MongoDB Releases “Focus Mode” in Compass GUI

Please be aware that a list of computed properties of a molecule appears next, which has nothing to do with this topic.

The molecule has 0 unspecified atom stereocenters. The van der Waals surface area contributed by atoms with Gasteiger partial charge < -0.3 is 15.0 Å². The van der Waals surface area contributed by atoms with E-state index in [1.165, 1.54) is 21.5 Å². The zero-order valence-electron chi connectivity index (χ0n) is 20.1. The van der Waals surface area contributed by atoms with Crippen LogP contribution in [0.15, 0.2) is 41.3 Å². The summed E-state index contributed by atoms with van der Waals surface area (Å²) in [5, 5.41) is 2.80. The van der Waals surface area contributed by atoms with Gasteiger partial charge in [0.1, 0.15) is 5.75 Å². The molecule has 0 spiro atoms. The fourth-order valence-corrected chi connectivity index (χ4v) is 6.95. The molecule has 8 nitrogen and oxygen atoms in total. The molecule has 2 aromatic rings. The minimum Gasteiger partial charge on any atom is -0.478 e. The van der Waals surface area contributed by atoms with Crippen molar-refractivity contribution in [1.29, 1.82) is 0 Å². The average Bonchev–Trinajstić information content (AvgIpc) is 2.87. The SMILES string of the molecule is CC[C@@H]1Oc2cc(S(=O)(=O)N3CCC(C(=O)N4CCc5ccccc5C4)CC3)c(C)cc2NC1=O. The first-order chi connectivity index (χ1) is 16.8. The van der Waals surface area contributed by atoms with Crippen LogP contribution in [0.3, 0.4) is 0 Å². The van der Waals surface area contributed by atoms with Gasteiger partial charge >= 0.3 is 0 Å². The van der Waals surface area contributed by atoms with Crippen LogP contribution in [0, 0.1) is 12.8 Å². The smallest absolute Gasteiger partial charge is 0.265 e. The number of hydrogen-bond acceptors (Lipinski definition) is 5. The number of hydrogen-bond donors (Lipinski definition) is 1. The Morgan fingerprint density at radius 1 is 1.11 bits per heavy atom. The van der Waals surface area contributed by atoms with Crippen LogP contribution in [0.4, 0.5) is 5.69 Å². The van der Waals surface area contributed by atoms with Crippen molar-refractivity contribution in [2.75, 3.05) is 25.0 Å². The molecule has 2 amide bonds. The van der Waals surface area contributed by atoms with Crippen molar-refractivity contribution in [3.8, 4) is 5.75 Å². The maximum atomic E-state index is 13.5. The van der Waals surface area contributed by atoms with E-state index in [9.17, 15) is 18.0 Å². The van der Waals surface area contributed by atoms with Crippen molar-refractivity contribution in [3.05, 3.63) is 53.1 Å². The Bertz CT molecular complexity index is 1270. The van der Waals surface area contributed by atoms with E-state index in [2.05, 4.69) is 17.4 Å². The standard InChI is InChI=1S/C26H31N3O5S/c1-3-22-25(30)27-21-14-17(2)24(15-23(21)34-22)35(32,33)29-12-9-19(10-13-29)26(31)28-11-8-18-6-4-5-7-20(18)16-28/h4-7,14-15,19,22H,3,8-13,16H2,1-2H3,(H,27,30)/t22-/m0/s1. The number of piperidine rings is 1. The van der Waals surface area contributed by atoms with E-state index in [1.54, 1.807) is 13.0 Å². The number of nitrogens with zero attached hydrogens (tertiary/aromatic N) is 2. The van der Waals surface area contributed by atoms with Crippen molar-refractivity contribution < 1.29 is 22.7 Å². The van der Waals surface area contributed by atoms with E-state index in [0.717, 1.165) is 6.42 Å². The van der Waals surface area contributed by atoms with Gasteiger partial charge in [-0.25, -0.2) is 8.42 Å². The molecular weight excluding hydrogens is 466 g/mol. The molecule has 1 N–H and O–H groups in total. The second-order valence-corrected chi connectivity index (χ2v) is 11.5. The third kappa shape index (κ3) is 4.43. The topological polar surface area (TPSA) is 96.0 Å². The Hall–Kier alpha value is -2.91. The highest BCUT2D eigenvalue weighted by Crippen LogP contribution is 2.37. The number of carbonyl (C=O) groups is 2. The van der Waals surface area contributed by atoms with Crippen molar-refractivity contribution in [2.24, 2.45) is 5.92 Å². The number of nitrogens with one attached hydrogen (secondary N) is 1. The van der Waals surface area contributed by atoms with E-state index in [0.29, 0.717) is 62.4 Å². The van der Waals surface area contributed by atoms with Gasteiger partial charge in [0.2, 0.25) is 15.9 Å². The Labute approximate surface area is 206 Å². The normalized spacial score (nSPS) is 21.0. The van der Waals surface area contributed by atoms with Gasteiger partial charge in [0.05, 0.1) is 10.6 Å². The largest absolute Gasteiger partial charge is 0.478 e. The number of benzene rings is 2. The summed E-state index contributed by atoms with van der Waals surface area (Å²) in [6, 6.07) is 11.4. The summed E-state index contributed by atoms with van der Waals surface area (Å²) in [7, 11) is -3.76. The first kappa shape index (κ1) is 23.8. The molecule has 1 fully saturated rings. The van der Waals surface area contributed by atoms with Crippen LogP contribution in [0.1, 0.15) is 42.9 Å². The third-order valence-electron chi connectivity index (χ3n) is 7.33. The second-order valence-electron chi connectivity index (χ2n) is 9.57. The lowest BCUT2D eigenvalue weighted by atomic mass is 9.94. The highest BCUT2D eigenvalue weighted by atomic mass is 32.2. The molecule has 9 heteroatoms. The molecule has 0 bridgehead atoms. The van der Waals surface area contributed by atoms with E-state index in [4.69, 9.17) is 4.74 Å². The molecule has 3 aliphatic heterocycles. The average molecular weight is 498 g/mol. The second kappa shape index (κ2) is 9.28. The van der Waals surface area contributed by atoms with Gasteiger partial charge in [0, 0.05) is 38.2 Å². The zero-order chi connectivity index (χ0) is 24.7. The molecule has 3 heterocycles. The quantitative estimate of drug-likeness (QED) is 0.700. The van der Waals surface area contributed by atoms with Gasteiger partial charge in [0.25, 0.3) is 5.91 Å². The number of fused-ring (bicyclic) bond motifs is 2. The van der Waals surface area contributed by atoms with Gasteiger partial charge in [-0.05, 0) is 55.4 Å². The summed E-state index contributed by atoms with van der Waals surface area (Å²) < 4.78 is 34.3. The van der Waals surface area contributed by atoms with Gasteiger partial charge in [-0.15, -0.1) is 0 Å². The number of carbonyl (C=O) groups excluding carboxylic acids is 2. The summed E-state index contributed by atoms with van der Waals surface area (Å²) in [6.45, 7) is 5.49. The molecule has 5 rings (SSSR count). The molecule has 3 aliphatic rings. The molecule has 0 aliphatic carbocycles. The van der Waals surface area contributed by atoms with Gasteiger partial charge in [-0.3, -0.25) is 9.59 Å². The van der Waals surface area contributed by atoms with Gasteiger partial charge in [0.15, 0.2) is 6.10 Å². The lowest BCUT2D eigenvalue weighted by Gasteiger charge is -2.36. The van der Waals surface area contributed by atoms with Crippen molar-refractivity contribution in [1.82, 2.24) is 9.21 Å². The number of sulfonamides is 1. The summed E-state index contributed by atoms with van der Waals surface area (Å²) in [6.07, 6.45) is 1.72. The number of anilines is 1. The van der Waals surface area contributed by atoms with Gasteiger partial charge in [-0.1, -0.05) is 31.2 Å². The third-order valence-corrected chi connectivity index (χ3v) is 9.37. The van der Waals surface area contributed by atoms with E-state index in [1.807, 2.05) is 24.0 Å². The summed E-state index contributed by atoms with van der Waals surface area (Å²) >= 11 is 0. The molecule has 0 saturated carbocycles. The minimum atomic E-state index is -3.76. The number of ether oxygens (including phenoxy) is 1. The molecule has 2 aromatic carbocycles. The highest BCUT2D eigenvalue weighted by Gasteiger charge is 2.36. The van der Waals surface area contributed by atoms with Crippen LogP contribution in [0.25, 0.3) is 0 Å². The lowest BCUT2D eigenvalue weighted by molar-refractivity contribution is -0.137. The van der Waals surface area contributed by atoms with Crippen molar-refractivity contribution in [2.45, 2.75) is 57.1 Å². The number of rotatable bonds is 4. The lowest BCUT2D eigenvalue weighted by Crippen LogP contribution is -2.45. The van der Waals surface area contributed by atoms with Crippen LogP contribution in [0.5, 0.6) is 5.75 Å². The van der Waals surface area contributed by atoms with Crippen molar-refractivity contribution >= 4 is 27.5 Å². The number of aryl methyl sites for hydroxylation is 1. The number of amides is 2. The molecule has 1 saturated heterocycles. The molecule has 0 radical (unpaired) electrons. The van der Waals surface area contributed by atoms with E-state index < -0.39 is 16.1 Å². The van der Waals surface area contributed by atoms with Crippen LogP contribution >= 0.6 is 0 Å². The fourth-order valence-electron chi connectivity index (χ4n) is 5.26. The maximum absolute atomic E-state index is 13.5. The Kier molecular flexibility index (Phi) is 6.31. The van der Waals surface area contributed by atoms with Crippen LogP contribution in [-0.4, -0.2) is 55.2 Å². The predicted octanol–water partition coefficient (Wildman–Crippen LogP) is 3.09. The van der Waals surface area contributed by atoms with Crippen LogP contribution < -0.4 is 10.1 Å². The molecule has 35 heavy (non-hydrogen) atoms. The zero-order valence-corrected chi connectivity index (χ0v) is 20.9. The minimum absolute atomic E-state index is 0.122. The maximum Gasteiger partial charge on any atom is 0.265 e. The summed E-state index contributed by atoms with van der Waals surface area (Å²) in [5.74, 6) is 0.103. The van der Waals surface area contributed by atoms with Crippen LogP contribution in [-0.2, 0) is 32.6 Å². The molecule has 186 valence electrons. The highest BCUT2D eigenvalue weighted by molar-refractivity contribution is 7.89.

We’re excited to announce an improvement to the aggregation-building experience in MongoDB Compass. Compass already makes it easy to view and manage your MongoDB databases, and with the addition of Focus Mode you now have the option to dial in on specific stages within your aggregation pipeline. Overview MongoDB's Query API and Aggregation Pipelines enable easy retrieval and processing of data from collections. They also facilitate complex operations such as filtering, grouping, and transforming, making computation and analysis effortless. MongoDB Compass' intuitive interface simplifies the process of building aggregations by enabling developers to easily create, test, and refine aggregation pipelines, and the introduction of Focus Mode takes this a step further. When constructing pipelines, having to simultaneously view and consider multiple stages can make it challenging to analyze the impact of a specific stage, leading to increased cognitive load. Now, developers can toggle Focus Mode on stages, opening a view that focuses exclusively on the contents of the specific stage they are working on. This view can also be used to view sample input (before the aggregation stage is applied) and output (after the stage is applied) documents, aiding in the understanding, troubleshooting, and optimizing of the data pipeline. Developers can also switch between different stages by accessing a drop-down menu at the top of their screen. This makes identifying inefficiencies and optimizing performance easier, as well as providing deeper insights from the output documents for data-driven decision making. Focus Mode offers a streamlined and distraction-free environment for working with stages, improving the efficiency and precision of testing, debugging, and analyzing the impact of each stage on the data, ultimately simplifying the creation and management of pipelines. Conclusion The addition of Focus Mode is part of our continued refresh of the query and aggregation experience in Compass. These improvements are made possible thanks to the feedback of our developer community, so we encourage you to try out this new feature and let us know what you think! To learn more about Aggregation Pipeline Builder in Compass, visit our documentation .